On Saturday, June 30th Starrett City Tenants Association (SCTA) held their annual community blood drive in the Spring Creek shopping center’s parking lot in conjunction with the New York Blood Center (NYBC). On this especially hot day, the NYBC parked their donation bus in front of Boston Market where donors could be screened and then, if they are approved, donate blood.
Currently, New York State is in a state of a blood emergency. On NYBC’s website they state they are “one of the largest independent, community-based, nonprofit blood centers in the United States,” and they are pleading with all who are willing and able to donate blood because just one pint of blood could save up to three lives. Every three seconds someone in the United States needs a life-saving blood transfusion, which requires at least 40,000 pints of blood to be transfused each day. The NYBC alone requires over 2,000 volunteer blood donations each day to meet the transfusion needs of patients in New York and New Jersey hospitals.
SCTA President, Rebecca Caraballo, is animate about getting more people to donate blood because she underwent a transfusion many years ago due to cancer. Since she is not allowed to donate, hosting the blood drive is her way of saying thank you and giving back to the world. “In these trying times, we need more people that are able to step up and donate some blood. The efforts of people in our community are great, but I know that we can achieve more,” said Caraballo.
Caraballo paced in front of Boston Market holding a flyer, trying to get people to stop and donate. The blistering heat did not deter her as she conversed with residents about the importance of donating blood and the added incentive of free Mets tickets to all who donate. Some people went about their daily business, but there were a few who stopped and listened to Caraballo’s plea for donors.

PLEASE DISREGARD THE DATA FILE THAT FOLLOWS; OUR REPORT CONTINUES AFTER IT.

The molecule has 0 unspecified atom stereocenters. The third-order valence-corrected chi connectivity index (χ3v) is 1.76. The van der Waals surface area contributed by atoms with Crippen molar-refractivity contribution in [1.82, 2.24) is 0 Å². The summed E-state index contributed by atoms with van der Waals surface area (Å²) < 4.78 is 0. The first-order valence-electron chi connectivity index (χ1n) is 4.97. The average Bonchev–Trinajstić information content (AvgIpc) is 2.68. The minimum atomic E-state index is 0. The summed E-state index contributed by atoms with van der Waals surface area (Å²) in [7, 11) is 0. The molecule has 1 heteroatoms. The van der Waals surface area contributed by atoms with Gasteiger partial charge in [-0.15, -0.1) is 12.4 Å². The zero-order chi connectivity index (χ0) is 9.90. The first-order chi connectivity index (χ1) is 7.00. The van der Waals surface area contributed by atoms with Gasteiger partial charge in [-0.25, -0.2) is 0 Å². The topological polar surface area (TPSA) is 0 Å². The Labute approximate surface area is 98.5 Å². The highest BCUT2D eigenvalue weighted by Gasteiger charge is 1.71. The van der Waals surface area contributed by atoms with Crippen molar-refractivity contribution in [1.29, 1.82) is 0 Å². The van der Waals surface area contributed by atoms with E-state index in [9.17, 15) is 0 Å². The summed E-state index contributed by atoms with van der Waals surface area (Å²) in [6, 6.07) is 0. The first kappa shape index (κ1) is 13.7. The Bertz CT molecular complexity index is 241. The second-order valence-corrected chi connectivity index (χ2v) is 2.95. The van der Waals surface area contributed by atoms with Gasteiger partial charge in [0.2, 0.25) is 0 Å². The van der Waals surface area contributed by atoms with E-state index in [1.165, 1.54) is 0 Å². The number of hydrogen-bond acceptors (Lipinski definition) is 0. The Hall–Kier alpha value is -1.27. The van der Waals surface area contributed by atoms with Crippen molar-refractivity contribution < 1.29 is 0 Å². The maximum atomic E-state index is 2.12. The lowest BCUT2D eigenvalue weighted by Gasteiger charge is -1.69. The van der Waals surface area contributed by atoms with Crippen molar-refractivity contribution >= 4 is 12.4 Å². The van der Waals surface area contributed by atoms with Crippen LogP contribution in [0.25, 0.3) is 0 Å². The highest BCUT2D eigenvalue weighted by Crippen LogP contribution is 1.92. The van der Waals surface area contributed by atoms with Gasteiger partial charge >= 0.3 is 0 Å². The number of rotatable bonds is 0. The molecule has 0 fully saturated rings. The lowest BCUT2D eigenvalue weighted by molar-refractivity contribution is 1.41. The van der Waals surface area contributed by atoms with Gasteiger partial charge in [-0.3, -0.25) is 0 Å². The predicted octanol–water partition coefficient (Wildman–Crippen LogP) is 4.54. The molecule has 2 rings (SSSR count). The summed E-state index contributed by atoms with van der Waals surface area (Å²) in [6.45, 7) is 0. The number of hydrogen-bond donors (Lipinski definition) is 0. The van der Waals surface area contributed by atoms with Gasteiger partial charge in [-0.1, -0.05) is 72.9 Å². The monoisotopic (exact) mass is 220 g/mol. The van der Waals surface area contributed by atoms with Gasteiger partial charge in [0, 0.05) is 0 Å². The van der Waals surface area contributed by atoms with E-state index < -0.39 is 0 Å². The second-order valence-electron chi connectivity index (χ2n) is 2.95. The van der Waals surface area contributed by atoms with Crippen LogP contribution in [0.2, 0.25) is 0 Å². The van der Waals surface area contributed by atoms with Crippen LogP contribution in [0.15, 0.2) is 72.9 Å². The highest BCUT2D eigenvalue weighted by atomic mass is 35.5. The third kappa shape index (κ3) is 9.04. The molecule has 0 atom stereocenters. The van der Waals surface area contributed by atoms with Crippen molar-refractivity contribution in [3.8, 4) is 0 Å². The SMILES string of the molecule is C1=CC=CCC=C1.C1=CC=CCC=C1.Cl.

SCTA’s blood drive has been going on since 2009 (they took a brief break in 2010, but continued an annual drive in 2011). On average, the drive has attracted over 50 donors each year. However, this year only 43 people registered. Of that amount 23 people were deferred because they could not get past the pre-screening. This could be due to high blood pressure, low iron count, infection, or some other criteria that a potential donor has not met.
Jeanette Morene was surprised when she was told she could not donate blood because she felt like she was in perfect health and is a frequent blood donor. However, the NYBC donor specialist informed her that her iron count was too low to donate and that she should try again another time. “I don’t under-stand why I can’t donate, I’ve donated before. I just wanted to help save lives, but I guess I’m glad to be informed about my iron levels. I have kids and grand-kids, and I would like to help others like they would help my family,” Morene said dejectedly.
The same thing was told to Shmyah Hoppie, who was hoping to experience her first time donating blood. “I’m so disappointed and I appreciate being aware of my iron levels, I just wanted to be able to donate blood today,” said Hoppie.
The screening process before donating blood can feel a bit tedious. First you are asked to fill out a questionnaire that reviews a list of medications and time frames that would make you ineligible to donate blood that day, as well as other questions about tattoos, foreign travel, infection, and other health information. Once you’ve shown your ID and finished the questionnaire, you wait your turn to see a donor specialist. At the blood drive, the SCTA put a row of seats in the shade for all those waiting to finish their pre-screening.
If there is room on the bus, a potential donor can wait inside for their turn to speak with the donor specialist. They are then asked questions about the answers provided in the questionnaire, while the donor specialist fills out paper-work to determine that person’s qualifications. The specialist takes a blood sample from the potential donor to check their iron levels and their blood pressure. These are usually the two factors that rule out a lot of potential donors because they do not meet NYBC’s strict qualifications to donate.
Sharon Brown is a teacher at IS 364 and also a longtime donor. However, she too was not allowed to donate blood during the SCTA Blood Drive. To help in the effort, she decided to stay and recruit more donors with Caraballo. In doing so, Brown helped galvanize several of her former students and their wives to donate blood.
Although SCTA’s blood drive only produced 20 pints of blood out of 43 who registered, all those who were able to donate did so because the thought of helping others made them feel good.
Photos by Amanda Moses